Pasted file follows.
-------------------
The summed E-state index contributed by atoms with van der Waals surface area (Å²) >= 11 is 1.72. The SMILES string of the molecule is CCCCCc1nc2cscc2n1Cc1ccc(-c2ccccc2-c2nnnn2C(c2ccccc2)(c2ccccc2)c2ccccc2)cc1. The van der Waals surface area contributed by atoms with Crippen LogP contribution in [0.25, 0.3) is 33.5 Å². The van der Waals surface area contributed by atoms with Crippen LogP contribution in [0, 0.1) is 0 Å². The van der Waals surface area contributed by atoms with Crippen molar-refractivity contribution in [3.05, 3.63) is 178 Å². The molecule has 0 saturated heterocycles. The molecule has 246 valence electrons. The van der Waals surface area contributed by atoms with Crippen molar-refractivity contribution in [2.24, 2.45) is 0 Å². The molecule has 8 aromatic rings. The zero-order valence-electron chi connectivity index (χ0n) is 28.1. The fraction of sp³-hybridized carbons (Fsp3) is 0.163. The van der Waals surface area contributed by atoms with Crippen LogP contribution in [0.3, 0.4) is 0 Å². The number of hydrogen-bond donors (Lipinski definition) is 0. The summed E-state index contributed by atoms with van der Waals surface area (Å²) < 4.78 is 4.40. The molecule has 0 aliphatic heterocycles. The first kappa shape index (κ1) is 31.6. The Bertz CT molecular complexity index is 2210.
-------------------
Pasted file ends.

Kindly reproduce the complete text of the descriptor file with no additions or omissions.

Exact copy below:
The summed E-state index contributed by atoms with van der Waals surface area (Å²) >= 11 is 1.72. The SMILES string of the molecule is CCCCCc1nc2cscc2n1Cc1ccc(-c2ccccc2-c2nnnn2C(c2ccccc2)(c2ccccc2)c2ccccc2)cc1. The van der Waals surface area contributed by atoms with Crippen LogP contribution in [0.25, 0.3) is 33.5 Å². The van der Waals surface area contributed by atoms with Crippen LogP contribution in [0, 0.1) is 0 Å². The van der Waals surface area contributed by atoms with Crippen molar-refractivity contribution in [3.05, 3.63) is 178 Å². The molecule has 0 saturated heterocycles. The molecule has 246 valence electrons. The van der Waals surface area contributed by atoms with Crippen molar-refractivity contribution in [2.24, 2.45) is 0 Å². The molecule has 8 aromatic rings. The zero-order valence-electron chi connectivity index (χ0n) is 28.1. The fraction of sp³-hybridized carbons (Fsp3) is 0.163. The van der Waals surface area contributed by atoms with Crippen LogP contribution in [0.3, 0.4) is 0 Å². The number of hydrogen-bond donors (Lipinski definition) is 0. The summed E-state index contributed by atoms with van der Waals surface area (Å²) < 4.78 is 4.40. The molecule has 0 aliphatic heterocycles. The first kappa shape index (κ1) is 31.6. The Bertz CT molecular complexity index is 2210.